Georgia Lodewyk– Staff Writer
On Friday Oct. 15, Paul TenHaken, mayor of Sioux Falls, S.D., walked into a Dordt University corporate finance class wearing a plaid suit with an American flag button positioned on its lapel.
“I’m not going to talk much about corporate finance today,” TenHaken said.
TenHaken chose instead to speak about the joys, hardships, and challenges of being a mayor in a city of over 190,000 people. In 2000, the political leader graduated from Dordt. Now, over two decades later, the university alumni association chose to recognize TenHaken with the Distinguished Alumni Award. The honor was given to TenHaken in 2020, but COVID-19 restrictions delayed its presentation until this year’s Defender Days.
When a student at Dordt (then a college at the time), becoming mayor of Sioux Falls was not something he ever envisioned in his future.
“God will slap you around and totally pivot you in a different direction. Never in a million years did I see myself as a greasy politician,” TenHaken said.
The now-mayor graduated with a degree in graphic design. He found a career in web development, fascinated with the development of the internet and the growth he saw in the industry. TenHaken recalled how “big of a deal” Myspace became, and what it was like to be part of the first class at Dordt with email addresses. After earning his MBA from the University of Sioux Falls, he started his own marketing agency company, Click Rain. In 10 years, the company grew to 35 employees, aiding political candidates, businesses, and hotels with their digital marketing strategies. TenHaken’s work with political candidates taught him that a candidate’s use of the digital media and online platform can make or break a campaign. In 2018, he left the company and decided to run for office.
“We were making all this money, business was growing, but [I asked myself,] ‘Is this what God put me on earth for? What’s my kingdom impact?’” TenHaken said. “I felt like God wanted me to expand my mission field.”
TenHaken fully expected lose the mayoral office to two other candidates with actual government experience. But his experience with campaign management through digital platforms provided one of his biggest assets, and he was sworn in as mayor in May of 2018.
Back in the corporate finance class, TenHaken showed the students a picture from the day. He raised his hand and swore the oath with his wife by his side.
“It was one of the hardest days of my life,” he said. “I was really nervous. I knew it was what God wanted me to do but I really didn’t want to do it. I look skinny. I lost a ton of weight. It was stressful, running for office.”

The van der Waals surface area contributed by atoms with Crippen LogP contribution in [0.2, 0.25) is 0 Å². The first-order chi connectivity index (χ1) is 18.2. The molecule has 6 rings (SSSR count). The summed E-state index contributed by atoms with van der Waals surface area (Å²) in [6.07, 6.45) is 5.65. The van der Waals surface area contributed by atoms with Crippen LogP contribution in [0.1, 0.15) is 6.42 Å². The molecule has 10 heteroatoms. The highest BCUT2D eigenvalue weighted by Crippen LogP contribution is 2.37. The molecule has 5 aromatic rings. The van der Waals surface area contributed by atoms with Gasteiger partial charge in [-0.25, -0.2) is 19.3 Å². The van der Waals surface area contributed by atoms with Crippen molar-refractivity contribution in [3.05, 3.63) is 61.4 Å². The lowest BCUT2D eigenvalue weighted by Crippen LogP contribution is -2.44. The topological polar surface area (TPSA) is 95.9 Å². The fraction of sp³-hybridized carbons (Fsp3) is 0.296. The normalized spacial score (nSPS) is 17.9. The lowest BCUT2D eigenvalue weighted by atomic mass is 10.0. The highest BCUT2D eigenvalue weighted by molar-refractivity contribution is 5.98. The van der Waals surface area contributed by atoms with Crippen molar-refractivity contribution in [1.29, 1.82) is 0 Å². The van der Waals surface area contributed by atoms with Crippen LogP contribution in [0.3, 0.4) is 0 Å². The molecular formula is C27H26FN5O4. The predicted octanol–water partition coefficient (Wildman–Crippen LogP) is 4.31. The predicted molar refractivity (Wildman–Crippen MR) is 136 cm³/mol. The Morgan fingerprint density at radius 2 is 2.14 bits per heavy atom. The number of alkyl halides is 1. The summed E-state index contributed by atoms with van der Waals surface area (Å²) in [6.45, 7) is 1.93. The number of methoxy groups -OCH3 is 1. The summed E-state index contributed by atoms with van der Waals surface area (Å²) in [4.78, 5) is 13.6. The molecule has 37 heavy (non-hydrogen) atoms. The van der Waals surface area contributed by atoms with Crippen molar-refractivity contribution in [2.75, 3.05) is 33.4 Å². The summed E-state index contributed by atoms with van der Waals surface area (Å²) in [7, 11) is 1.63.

TenHaken recalled when the sheriff’s office deposed him to a criminal investigation right before being sworn in because of false charges from his opponents: “I see why God brought me through that really hard time of being elected,” he said. “I really needed that coat of armor to get through what I’ve experienced these past few years.”
The mayor’s next four years as mayor were full of unforeseen challenges. In September of 2019, three tornadoes touched down in Sioux Falls, causing damage that city officials were not able to assess until morning. At the time, a number of the city’s tornado sirens failed to sound due to human error. TenHaken and his team worked to fix the issue, creating more fail-safes so the error never would occur in the future.
“When something screws up, whether it’s your responsibility or not, you have to own it.” TenHaken told the business class. “I like to think of God standing on my shoulders”
TenHaken described his political life as being thrown “pitches in the dirt.”. At times, he is approached with impossible scenarios with no right answer or safe middle ground. In 2020, the his decisions related to COVID-19 proved to be one of these pitches.
“It’s been one of the silliest and dividing and polarizing issues I’ve ever dealt with,” TenHaken said of wearing masks.
Because of his policies and leadership, a number of people have given death threats to TenHaken and his family: “You take away my First Amendment, then I’m going to use my Second Amendment rights on your family,” TenHaken said, recalling the threats.
These situations it show TenHaken then brokenness present in the world—a brokenness he works with every day.
“There’s a lot of hurt people in the world,” TenHaken said. “I think it’s our role as Christians to always try and find an empathetic angle. Why is that lady against cops? Why is this person so hell-bent on 500 marijuana dispensers over town?”
TenHaken said the greatest danger of the modern thought process, especially when it comes to politics, is forgetting to live with Christlike empathy. It is when society forgets to look to other perspectives and lives in what the mayor calls an “echo-chamber”— when one only follows and likes people that believe the same things as they do. It may be unconventional and uncomfortable to understand a completely different thought process, but TenHaken has learned to navigate the tense situations.
“I miss the private sector. But God has made it very clear that he’s got me where he wants,” he said.
At the Distinguished Alumni Award ceremony, the mayor’s nominator said, “Paul has pushed for excellence while maintaining integrity in all the various roles and fields he has entered since graduation from Dordt in 2000.”
Throughout the day, TenHaken left the various classes he spoke at with a single question:
How do we live our lives?
“When you look at your career and impact, you are two to three generations away from being forgotten. The only thing that will live